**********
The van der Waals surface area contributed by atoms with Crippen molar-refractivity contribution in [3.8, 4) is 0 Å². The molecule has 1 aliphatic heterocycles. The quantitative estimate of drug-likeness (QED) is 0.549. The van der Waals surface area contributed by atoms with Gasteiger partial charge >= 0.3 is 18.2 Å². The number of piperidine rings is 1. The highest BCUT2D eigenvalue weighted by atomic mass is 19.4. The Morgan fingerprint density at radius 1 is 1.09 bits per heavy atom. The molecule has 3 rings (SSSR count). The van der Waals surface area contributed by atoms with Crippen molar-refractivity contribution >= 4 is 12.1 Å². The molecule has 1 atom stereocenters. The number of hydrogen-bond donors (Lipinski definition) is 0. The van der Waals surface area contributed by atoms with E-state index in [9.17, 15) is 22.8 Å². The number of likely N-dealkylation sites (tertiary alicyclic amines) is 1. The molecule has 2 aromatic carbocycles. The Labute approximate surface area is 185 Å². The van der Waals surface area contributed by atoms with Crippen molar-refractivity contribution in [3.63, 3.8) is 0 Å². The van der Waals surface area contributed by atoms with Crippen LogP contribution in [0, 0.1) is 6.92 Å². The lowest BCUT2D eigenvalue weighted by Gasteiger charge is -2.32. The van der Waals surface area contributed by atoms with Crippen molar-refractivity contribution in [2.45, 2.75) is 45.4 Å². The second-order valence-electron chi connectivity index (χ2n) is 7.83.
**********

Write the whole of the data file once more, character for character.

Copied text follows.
The van der Waals surface area contributed by atoms with Crippen molar-refractivity contribution in [3.8, 4) is 0 Å². The molecule has 1 aliphatic heterocycles. The quantitative estimate of drug-likeness (QED) is 0.549. The van der Waals surface area contributed by atoms with Gasteiger partial charge >= 0.3 is 18.2 Å². The number of piperidine rings is 1. The highest BCUT2D eigenvalue weighted by atomic mass is 19.4. The Morgan fingerprint density at radius 1 is 1.09 bits per heavy atom. The molecule has 3 rings (SSSR count). The van der Waals surface area contributed by atoms with Crippen molar-refractivity contribution >= 4 is 12.1 Å². The molecule has 1 atom stereocenters. The number of hydrogen-bond donors (Lipinski definition) is 0. The van der Waals surface area contributed by atoms with E-state index in [9.17, 15) is 22.8 Å². The number of likely N-dealkylation sites (tertiary alicyclic amines) is 1. The molecule has 2 aromatic carbocycles. The Labute approximate surface area is 185 Å². The van der Waals surface area contributed by atoms with Crippen molar-refractivity contribution in [3.63, 3.8) is 0 Å². The van der Waals surface area contributed by atoms with Crippen LogP contribution in [0, 0.1) is 6.92 Å². The lowest BCUT2D eigenvalue weighted by Gasteiger charge is -2.32. The van der Waals surface area contributed by atoms with Crippen molar-refractivity contribution in [2.45, 2.75) is 45.4 Å². The second-order valence-electron chi connectivity index (χ2n) is 7.83.